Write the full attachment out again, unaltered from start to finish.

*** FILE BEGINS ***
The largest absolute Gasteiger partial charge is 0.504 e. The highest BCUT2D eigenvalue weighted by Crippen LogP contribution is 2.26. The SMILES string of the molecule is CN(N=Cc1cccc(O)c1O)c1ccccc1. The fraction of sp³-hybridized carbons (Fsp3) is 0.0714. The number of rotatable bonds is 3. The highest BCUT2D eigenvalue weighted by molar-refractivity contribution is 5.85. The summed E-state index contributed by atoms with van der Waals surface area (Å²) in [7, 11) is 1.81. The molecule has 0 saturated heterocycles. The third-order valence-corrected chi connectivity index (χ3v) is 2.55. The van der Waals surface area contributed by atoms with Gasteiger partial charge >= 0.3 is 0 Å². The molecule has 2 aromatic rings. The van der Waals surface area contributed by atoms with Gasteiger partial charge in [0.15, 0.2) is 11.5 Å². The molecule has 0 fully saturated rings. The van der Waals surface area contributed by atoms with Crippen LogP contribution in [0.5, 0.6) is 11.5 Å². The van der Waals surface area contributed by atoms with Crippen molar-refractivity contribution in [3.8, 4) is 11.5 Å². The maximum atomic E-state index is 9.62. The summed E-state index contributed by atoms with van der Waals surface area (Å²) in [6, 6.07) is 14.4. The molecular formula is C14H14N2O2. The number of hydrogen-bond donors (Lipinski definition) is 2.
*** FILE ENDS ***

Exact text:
The largest absolute Gasteiger partial charge is 0.504 e. The highest BCUT2D eigenvalue weighted by Crippen LogP contribution is 2.26. The SMILES string of the molecule is CN(N=Cc1cccc(O)c1O)c1ccccc1. The fraction of sp³-hybridized carbons (Fsp3) is 0.0714. The number of rotatable bonds is 3. The highest BCUT2D eigenvalue weighted by molar-refractivity contribution is 5.85. The summed E-state index contributed by atoms with van der Waals surface area (Å²) in [7, 11) is 1.81. The molecule has 0 saturated heterocycles. The third-order valence-corrected chi connectivity index (χ3v) is 2.55. The van der Waals surface area contributed by atoms with Gasteiger partial charge >= 0.3 is 0 Å². The molecule has 2 aromatic rings. The van der Waals surface area contributed by atoms with Gasteiger partial charge in [0.15, 0.2) is 11.5 Å². The molecule has 0 fully saturated rings. The van der Waals surface area contributed by atoms with Crippen LogP contribution in [0.5, 0.6) is 11.5 Å². The van der Waals surface area contributed by atoms with Crippen molar-refractivity contribution in [3.8, 4) is 11.5 Å². The maximum atomic E-state index is 9.62. The summed E-state index contributed by atoms with van der Waals surface area (Å²) in [6, 6.07) is 14.4. The molecular formula is C14H14N2O2. The number of hydrogen-bond donors (Lipinski definition) is 2.